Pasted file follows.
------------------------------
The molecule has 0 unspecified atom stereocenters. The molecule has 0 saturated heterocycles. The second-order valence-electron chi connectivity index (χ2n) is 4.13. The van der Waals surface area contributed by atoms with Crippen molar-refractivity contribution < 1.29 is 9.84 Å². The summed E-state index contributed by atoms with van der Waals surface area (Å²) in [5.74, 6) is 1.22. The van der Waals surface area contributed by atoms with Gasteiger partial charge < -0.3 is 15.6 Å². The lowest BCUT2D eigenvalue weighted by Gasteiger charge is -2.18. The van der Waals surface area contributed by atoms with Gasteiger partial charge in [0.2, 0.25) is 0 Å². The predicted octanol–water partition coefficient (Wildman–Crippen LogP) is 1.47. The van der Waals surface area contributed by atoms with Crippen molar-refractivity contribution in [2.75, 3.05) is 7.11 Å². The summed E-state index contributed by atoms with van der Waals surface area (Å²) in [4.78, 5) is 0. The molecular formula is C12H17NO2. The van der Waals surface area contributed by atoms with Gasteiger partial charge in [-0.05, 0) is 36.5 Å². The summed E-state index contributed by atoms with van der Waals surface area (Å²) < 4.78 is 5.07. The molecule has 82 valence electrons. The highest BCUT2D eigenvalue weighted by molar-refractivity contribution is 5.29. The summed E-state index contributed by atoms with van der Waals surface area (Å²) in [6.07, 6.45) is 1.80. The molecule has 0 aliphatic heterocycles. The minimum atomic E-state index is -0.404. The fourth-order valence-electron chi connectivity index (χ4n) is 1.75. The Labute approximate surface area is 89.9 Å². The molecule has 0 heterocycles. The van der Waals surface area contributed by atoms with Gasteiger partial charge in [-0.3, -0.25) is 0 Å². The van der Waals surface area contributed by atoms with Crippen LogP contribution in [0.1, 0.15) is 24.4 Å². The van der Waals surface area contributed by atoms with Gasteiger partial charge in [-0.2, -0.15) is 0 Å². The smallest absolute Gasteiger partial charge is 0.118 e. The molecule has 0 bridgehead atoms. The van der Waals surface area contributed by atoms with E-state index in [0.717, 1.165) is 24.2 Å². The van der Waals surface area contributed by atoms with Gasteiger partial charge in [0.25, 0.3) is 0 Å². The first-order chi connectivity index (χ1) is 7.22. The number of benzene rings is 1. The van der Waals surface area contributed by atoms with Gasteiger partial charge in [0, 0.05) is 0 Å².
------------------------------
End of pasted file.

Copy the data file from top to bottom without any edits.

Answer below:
The molecule has 0 unspecified atom stereocenters. The molecule has 0 saturated heterocycles. The second-order valence-electron chi connectivity index (χ2n) is 4.13. The van der Waals surface area contributed by atoms with Crippen molar-refractivity contribution < 1.29 is 9.84 Å². The summed E-state index contributed by atoms with van der Waals surface area (Å²) in [5.74, 6) is 1.22. The van der Waals surface area contributed by atoms with Gasteiger partial charge < -0.3 is 15.6 Å². The lowest BCUT2D eigenvalue weighted by Gasteiger charge is -2.18. The van der Waals surface area contributed by atoms with Gasteiger partial charge in [0.2, 0.25) is 0 Å². The predicted octanol–water partition coefficient (Wildman–Crippen LogP) is 1.47. The van der Waals surface area contributed by atoms with Crippen molar-refractivity contribution in [2.75, 3.05) is 7.11 Å². The summed E-state index contributed by atoms with van der Waals surface area (Å²) in [4.78, 5) is 0. The molecular formula is C12H17NO2. The van der Waals surface area contributed by atoms with Gasteiger partial charge in [-0.05, 0) is 36.5 Å². The summed E-state index contributed by atoms with van der Waals surface area (Å²) < 4.78 is 5.07. The molecule has 82 valence electrons. The highest BCUT2D eigenvalue weighted by molar-refractivity contribution is 5.29. The summed E-state index contributed by atoms with van der Waals surface area (Å²) in [6.07, 6.45) is 1.80. The molecule has 0 aliphatic heterocycles. The minimum atomic E-state index is -0.404. The fourth-order valence-electron chi connectivity index (χ4n) is 1.75. The Labute approximate surface area is 89.9 Å². The molecule has 0 heterocycles. The van der Waals surface area contributed by atoms with Gasteiger partial charge in [-0.3, -0.25) is 0 Å². The van der Waals surface area contributed by atoms with Crippen LogP contribution in [0.1, 0.15) is 24.4 Å². The van der Waals surface area contributed by atoms with Gasteiger partial charge in [-0.2, -0.15) is 0 Å². The smallest absolute Gasteiger partial charge is 0.118 e. The molecule has 0 bridgehead atoms. The van der Waals surface area contributed by atoms with E-state index in [0.717, 1.165) is 24.2 Å². The van der Waals surface area contributed by atoms with Gasteiger partial charge in [0.25, 0.3) is 0 Å². The first-order chi connectivity index (χ1) is 7.22. The number of benzene rings is 1. The van der Waals surface area contributed by atoms with Gasteiger partial charge in [0, 0.05) is 0 Å².